The invention seeks to overcome this problem. According to the invention from a further aspect there is provided a money item acceptor comprising a money item rundown path, sensing means for sensing a money item and for providing at least one sensor output signal, motor means for performing a clearance procedure of the rundown path, and processing means operable to determine when the sensor output signal adopts a predetermined value relationship and in response thereto, to provide the first processor output signal to initiate the clearance procedure.

Such a money item acceptor can have the advantage of automatically freeing money items jammed within the device without action being required by a user.

The money item acceptor can further comprise a first sensor for sensing a money item at a first position along the rundown path and for providing a first output signal and a second sensor for sensing a money item at a second position along the rundown path and for providing a second output signal, wherein the processing means determines when the first and second output signals adopt a predetermined value relationship and in response thereto, provides a control signal to initiate the clearance procedure.

According to the invention from a further aspect there is provided a money item conveyor for use in a money item dispensing apparatus, wherein said conveyor is substantially formed in a single moulding.

Forming the conveyor in a single moulding reduces manufacturing costs and minimises the number of components required to form the conveyor thus simplifying the design and minimising the risk of faults occurring in the conveyor mechanism.

In certain circumstances it is required to empty the hopper of all of its contents, for instance at the end of the day when staff are collecting takings. In this case, appropriate signals are provided to a microprocessor in the device to drive the conveyor motor to continually eject money items from the hopper to the money item return tray.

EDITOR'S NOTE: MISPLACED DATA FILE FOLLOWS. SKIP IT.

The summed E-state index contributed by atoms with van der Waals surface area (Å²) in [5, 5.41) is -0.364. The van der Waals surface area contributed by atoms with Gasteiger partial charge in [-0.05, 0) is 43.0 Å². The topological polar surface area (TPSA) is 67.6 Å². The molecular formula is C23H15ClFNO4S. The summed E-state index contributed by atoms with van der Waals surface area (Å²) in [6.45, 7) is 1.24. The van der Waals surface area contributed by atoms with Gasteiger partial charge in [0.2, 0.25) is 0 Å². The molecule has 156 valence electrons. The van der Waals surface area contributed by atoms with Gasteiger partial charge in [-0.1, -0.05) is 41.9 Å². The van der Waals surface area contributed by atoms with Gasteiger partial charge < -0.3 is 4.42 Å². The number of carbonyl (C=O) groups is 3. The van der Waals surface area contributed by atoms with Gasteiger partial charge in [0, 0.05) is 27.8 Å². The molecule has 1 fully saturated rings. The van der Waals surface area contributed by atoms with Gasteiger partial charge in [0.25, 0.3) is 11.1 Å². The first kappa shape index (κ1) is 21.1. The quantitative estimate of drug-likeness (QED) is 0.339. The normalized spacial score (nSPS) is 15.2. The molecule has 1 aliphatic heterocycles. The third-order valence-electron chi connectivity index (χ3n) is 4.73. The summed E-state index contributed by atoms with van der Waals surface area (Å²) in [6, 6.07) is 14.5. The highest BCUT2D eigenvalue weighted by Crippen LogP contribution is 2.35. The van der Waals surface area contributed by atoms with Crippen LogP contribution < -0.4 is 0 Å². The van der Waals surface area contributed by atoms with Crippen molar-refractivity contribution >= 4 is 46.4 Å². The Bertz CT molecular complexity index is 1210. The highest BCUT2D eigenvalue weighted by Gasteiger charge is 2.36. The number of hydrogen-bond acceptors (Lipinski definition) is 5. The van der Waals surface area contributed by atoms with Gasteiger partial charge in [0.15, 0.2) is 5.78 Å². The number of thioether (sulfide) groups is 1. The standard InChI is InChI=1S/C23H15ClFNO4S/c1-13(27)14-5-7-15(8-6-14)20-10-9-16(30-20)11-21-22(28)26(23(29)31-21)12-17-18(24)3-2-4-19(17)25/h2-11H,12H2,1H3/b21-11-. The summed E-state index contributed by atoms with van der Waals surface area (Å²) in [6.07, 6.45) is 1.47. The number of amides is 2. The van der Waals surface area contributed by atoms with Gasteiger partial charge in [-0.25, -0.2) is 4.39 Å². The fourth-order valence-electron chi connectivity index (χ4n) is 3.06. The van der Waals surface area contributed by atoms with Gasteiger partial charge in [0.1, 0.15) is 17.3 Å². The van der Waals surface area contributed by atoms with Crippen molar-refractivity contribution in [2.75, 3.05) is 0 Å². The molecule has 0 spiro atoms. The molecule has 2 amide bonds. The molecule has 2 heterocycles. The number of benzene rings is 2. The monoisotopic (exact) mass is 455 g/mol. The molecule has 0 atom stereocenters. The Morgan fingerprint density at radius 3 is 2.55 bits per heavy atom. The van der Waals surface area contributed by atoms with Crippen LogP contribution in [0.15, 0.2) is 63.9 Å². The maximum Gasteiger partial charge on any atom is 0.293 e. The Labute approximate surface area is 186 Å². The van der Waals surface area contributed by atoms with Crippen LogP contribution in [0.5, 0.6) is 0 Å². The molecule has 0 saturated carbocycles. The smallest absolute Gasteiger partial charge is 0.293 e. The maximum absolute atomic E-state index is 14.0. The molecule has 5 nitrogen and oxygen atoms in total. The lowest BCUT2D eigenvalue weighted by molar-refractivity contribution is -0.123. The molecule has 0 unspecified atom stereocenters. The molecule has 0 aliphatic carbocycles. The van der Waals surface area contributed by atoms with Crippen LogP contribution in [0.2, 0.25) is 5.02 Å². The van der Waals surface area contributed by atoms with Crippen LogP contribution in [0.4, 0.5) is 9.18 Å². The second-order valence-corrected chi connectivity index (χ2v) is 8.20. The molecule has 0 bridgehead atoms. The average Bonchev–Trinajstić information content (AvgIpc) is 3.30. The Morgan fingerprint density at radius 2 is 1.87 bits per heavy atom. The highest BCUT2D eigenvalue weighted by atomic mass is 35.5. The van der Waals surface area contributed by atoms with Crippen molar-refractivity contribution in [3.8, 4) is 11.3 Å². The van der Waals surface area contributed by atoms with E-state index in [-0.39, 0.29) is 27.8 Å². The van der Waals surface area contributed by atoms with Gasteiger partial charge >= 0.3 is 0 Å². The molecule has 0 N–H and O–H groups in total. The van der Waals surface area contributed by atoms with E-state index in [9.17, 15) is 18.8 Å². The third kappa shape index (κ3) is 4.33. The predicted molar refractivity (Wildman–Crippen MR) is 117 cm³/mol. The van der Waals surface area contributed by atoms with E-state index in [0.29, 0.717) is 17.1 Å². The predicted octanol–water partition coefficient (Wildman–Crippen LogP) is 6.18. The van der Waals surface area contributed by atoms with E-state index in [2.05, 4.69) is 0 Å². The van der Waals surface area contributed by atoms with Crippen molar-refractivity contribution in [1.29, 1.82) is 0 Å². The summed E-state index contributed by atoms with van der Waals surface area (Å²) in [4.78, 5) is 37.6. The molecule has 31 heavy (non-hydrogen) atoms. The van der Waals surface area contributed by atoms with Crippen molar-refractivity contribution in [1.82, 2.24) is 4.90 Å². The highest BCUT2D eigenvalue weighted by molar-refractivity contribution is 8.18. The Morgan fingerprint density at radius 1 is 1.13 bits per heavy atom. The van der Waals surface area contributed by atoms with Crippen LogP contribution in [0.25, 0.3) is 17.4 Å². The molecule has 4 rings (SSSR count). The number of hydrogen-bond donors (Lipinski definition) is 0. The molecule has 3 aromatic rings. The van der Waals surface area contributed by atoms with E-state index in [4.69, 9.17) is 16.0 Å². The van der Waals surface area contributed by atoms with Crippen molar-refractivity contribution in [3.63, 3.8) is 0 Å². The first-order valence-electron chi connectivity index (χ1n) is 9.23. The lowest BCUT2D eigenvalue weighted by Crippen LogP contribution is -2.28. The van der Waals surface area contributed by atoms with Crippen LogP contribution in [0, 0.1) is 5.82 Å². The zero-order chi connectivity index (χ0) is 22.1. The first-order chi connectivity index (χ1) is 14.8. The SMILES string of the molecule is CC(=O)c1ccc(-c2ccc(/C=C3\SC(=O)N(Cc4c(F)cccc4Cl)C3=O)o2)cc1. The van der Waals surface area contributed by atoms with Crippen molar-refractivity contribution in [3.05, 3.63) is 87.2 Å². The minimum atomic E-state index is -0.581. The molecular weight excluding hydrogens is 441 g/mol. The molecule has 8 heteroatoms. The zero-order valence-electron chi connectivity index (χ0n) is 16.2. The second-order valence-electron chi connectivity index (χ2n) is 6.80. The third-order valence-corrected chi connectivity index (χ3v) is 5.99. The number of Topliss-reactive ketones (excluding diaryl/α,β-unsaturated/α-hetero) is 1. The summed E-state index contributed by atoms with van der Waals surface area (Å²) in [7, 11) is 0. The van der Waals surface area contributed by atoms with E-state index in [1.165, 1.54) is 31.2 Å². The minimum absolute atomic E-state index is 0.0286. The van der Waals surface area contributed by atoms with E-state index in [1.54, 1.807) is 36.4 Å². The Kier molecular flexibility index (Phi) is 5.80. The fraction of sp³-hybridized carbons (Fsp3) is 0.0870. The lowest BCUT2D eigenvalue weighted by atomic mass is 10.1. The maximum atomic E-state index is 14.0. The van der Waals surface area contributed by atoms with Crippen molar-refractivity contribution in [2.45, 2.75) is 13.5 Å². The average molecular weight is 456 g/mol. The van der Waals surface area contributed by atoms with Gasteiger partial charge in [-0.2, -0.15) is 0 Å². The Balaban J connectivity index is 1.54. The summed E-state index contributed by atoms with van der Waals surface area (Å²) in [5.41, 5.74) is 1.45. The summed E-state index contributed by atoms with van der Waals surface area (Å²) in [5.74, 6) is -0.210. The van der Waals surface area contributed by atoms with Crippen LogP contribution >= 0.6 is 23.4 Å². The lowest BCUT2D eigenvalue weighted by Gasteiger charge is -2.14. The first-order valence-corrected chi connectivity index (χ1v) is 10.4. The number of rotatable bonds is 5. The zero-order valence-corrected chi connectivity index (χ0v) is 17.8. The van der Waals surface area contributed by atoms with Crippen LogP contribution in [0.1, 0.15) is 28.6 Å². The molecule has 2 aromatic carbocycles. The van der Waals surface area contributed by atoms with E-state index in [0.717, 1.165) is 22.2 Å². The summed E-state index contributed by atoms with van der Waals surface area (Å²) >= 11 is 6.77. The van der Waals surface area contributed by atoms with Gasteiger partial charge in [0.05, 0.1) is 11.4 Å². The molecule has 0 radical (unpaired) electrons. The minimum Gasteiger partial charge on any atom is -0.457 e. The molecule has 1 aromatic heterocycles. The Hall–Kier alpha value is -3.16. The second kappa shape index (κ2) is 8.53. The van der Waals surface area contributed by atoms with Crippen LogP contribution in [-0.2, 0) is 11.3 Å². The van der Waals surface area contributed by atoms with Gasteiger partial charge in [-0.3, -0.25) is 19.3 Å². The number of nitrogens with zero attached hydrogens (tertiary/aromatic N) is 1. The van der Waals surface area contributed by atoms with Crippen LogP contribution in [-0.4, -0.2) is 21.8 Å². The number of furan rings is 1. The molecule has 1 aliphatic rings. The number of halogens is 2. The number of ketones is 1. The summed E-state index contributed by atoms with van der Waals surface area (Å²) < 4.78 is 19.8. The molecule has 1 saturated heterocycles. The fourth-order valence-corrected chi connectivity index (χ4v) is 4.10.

When purging the contents of conventional hoppers, money items, are returned to the return tray and a person collecting the contents of the hopper must position a bag or other such container under the return tray to collect the items. This can prove difficult and time consuming and increases the risk of robbery and fraud since, at the time of leaving the machine, money items are not in a secure container. The current invention seeks to overcome this problem.

According to the invention from a further aspect there is provided a method of purging the money items in a money item dispensing apparatus in a money item-operated machine, the method comprising feeding a money item from a money item source associated with the dispensing apparatus into a receptacle, moving the money item in the receptacle to a position associated with an outlet of the dispensing apparatus, and ejecting the money item through the outlet into a cashbox housed within the machine.

There is further provided money item dispensing apparatus for a money item-operated machine, the apparatus comprising a money item source, a money item receptacle, means for feeding a money item from the money item source into the receptacle, motor means for moving the money item in the receptacle to a position associated with an outlet, means for ejecting the money item from the receptacle through the outlet and via a first path to a money item return tray for a user to collect, and means for ejecting the money item from the receptacle through the outlet and via a second path into a cashbox.

Ejecting money items to a cashbox means that the money items can enter a secure container before leaving the machine. Accordingly, the security risks and hindrance associated with collecting purged money items from the money item return tray of the machine can be overcome.

Filling hopper devices is generally done manually through a money item entry point in the hopper apparatus. This is a time consuming and therefore costly method of filling the hopper, since even when a funnelling device is used, there is a limit to the speed of entry of money items to the hopper, for instance due to the coins jamming in the output of the funnelling device.

According to the invention from a further aspect there is provided filling apparatus for filling a money item dispensing apparatus, the device comprising a money item source, a money item receptacle, means for feeding a money item from the money item source into the receptacle, a money item outlet, motor means for moving the money item in the receptacle to a position associated with the outlet, and ejecting means for ejecting the money item from the receptacle through the outlet, wherein the filling apparatus is adapted to allow a continuous money item path to be formed between the outlet and a money item inlet of the money item dispensing apparatus.